The procedures and activities of a local police precinct station are not to be equated to the orderly, step by step development of a court trial or appellate argument, where each participant has an assigned role which is fitted into an established pattern. In a police station there are people coming and going; telephone calls can constantly interrupt officers engaged in other activities. Calls, interruptions, reports of crimes, the arrival of witnesses, suspects, complainants do not occur in a regulated pattern as, for example, with clients calling at a lawyer's office or patients waiting their turn to see a doctor; the parallel is more accurately the emergency receiving room of a general hospital.
Moreover, it is a fundamental error to assume that each police officer at all times knows all that other officers may know about any given case in its early stages. The situation existing at the time of the events under review is quite unlike that revealed in the record before us in full detail, which discloses that the totality of police information, now known to have been reliable, warranted presentment to a magistrate 15 or 20 minutes before the challenged statement was made. It is quite easy after the event — with the benefit of hindsight — to pinpoint the time when probable cause ripened and when police officers could have appropriately taken a suspect to a magistrate with reasonable assurance he would also find probable cause to hold an accused; but we are not prepared to say that such a brief delay, after appellant had already admitted the shooting, is fatal to any use of later utterances which simply elaborated on his original admission that he had shot someone. When we accept a threshold utterance of an accused who spontaneously and promptly tells police that he "shot a man," it places too much stress on common sense to say that we should exclude his more detailed statement concerning the event made shortly thereafter. Some reasonable measure of latitude must be allowed for police officers working under stress with situations and problems which are inherently charged with emotional elements and in circumstances not conducive to the calm reflective processes available in ex post facto evaluation at the appellate stage.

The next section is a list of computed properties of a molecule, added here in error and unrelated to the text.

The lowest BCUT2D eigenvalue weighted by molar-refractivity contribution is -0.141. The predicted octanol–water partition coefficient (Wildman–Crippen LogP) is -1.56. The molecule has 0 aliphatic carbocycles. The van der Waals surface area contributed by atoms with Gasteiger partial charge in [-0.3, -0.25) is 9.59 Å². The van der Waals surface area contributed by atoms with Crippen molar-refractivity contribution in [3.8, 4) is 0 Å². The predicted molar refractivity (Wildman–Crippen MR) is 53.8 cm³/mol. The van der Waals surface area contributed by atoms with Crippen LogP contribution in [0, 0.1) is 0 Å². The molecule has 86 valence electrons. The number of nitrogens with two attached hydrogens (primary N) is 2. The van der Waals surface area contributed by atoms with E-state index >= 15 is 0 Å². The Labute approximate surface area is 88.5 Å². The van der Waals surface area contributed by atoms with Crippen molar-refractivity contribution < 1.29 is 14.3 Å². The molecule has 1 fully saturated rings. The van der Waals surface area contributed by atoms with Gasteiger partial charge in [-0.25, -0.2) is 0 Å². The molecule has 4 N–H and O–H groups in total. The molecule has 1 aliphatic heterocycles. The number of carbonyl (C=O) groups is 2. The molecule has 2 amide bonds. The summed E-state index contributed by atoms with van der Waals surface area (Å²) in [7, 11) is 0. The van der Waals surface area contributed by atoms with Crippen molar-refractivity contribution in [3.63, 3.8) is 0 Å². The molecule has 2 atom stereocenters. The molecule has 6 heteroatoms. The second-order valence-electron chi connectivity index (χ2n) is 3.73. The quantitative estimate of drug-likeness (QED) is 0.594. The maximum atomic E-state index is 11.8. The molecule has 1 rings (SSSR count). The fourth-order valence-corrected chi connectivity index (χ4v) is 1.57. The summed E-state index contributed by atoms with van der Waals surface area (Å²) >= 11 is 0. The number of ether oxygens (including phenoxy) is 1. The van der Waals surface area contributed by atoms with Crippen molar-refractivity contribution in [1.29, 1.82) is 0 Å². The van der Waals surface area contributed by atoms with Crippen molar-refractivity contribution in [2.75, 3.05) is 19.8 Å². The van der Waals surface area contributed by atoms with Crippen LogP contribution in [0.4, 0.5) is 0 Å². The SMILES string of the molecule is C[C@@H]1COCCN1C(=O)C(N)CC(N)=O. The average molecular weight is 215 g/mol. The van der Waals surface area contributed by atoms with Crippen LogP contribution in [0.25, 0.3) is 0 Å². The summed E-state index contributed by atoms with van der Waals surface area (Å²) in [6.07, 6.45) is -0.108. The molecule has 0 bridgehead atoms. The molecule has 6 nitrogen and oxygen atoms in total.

We have examined the record in light of appellant's contentions on the issues relating to instructions on self-defense and criminal responsibility, comments of the trial judge, and denial of a speedy trial and find no error warranting reversal. Additionally, we have considered appellant's claim that he was entitled to a mental examination by experts of his own choice at government expense, rather than being limited to members of the Staff of St. Elizabeths Hospital. There is no absolute right to examination by an expert of the accused's choice and in the circumstances of this case we find no abuse of discretion in denying such a request. Cf. Watson v. Cameron, 114 U.S.App.D.C. 151, 312 F.2d 878 (1962); Appel v. Overholser, 82 U.S.App.D.C. 379, 164 F.2d 511 (1947).
A stipulation of police officers' testimony on this point was read to the jury:
"At 6 a.m. on December 15, 1962, Perry appeared at No. 1 Precinct and in the presence of Sergeant H. W. Collier and Lieutenant G. A. Marino, surrendered a gun and himself saying:
"`You are looking for me, here is the gun.' Lieutenant asked, `are you Russell Perry?'"
Record, p. 153.
Did you not say, Mr. Perry (reading):
"Then I pulled Jerome back into the dining room and told him to go to bed and then Lenora came back to the dining room and Jerome then pulled away from me and grabbed Lenora around the neck and she then pulled away from him and then he began to punch her in the face with his fists. I tried to separate them and he knocked Lenora to the floor and she struck her head on the dining room table. At this time, I lost control of my senses and I thought of the gun that was downstairs in the basement and I ran downstairs and got it. I then came back upstairs and started shooting at Jerome."
Record, pp. 235-36.